John Taylor

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Firefight
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by Brandon Sanderson (Goodreads Author)
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The Lean Product ...
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What Should We Do...
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Tim Wu
“As William James observed, we must reflect that, when we reach the end of our days, our life experience will equal what we have paid attention to, whether by choice or default. We are at risk, without quite fully realizing it, of living lives that are less our own than we imagine.”
Tim Wu, The Attention Merchants: The Epic Scramble to Get Inside Our Heads

Chris Matakas
“The highest aim was never to master Jiu Jitsu; it was to master myself.”
Chris Matakas, The Tao of Jiu Jitsu

Emily Esfahani Smith
“As much as we might wish, none of us will be able to go through life without some kind of suffering. That’s why it’s crucial for us to learn to suffer well.”
Emily Esfahani Smith, The Power of Meaning: Crafting a Life That Matters

Michael J. Sandel
“Debates about justice and rights are often, unavoidably, debates about the purpose of social institutions, the goods they allocate, and the virtues they honor and reward. Despite our best attempts to make law neutral on such questions, it may not be possible to say what’s just without arguing about the nature of the good life.”
Michael J. Sandel, Justice: What's the Right Thing to Do?

Neil Postman
“What Orwell feared were those who would ban books. What Huxley feared was that there would be no reason to ban a book, for there would be no one who wanted to read one. Orwell feared those who would deprive us of information. Huxley feared those who would give us so much that we would be reduced to passivity and egotism.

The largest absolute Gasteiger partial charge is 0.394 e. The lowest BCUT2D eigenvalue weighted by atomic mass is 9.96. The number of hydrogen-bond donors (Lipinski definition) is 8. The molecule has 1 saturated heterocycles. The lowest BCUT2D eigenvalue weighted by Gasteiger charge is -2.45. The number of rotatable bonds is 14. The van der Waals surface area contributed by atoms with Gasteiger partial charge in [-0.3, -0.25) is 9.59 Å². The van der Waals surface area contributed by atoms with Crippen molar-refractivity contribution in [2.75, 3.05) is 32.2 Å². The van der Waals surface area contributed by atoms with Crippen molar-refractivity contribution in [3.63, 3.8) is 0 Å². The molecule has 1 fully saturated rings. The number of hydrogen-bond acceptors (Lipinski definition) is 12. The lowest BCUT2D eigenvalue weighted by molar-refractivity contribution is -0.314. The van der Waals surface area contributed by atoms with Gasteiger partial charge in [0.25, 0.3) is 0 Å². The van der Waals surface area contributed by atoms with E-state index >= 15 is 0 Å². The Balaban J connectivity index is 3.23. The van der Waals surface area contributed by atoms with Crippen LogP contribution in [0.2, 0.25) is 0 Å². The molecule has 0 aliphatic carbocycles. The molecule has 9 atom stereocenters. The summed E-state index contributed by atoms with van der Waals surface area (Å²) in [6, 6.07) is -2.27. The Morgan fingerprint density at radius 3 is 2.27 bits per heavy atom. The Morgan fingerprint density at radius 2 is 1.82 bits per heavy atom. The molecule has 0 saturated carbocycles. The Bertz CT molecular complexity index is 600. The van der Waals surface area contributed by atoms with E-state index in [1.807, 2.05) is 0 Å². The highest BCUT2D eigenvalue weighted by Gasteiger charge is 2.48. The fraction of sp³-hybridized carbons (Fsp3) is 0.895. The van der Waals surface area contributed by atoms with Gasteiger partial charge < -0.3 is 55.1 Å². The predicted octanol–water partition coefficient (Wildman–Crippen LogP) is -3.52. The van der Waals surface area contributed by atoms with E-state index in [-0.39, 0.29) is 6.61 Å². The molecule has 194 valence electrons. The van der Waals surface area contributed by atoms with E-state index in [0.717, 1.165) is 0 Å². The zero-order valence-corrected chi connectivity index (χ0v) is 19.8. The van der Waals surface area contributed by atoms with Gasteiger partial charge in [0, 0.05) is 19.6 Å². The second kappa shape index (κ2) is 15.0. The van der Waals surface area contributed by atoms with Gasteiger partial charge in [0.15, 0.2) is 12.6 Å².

Orwell feared that the truth would be concealed from us. Huxley feared the truth would be drowned in a sea of irrelevance. Orwell feared we would become a captive culture. Huxley feared we would become a trivial culture, preoccupied with some equivalent of the feelies, the orgy porgy, and the centrifugal bumble puppy.

As Huxley remarked in Brave New World Revisited, the civil libertarians and rationalists, who are ever on the alert to oppose tyranny, “failed to take into account man’s almost infinite appetite for distractions.”

In 1984, people are controlled by inflicting pain. In Brave New World, they are controlled by inflicting pleasure. In short, Orwell feared that what we fear will ruin us. Huxley feared that our desire will ruin us.”
Neil Postman, Amusing Ourselves to Death: Public Discourse in the Age of Show Business

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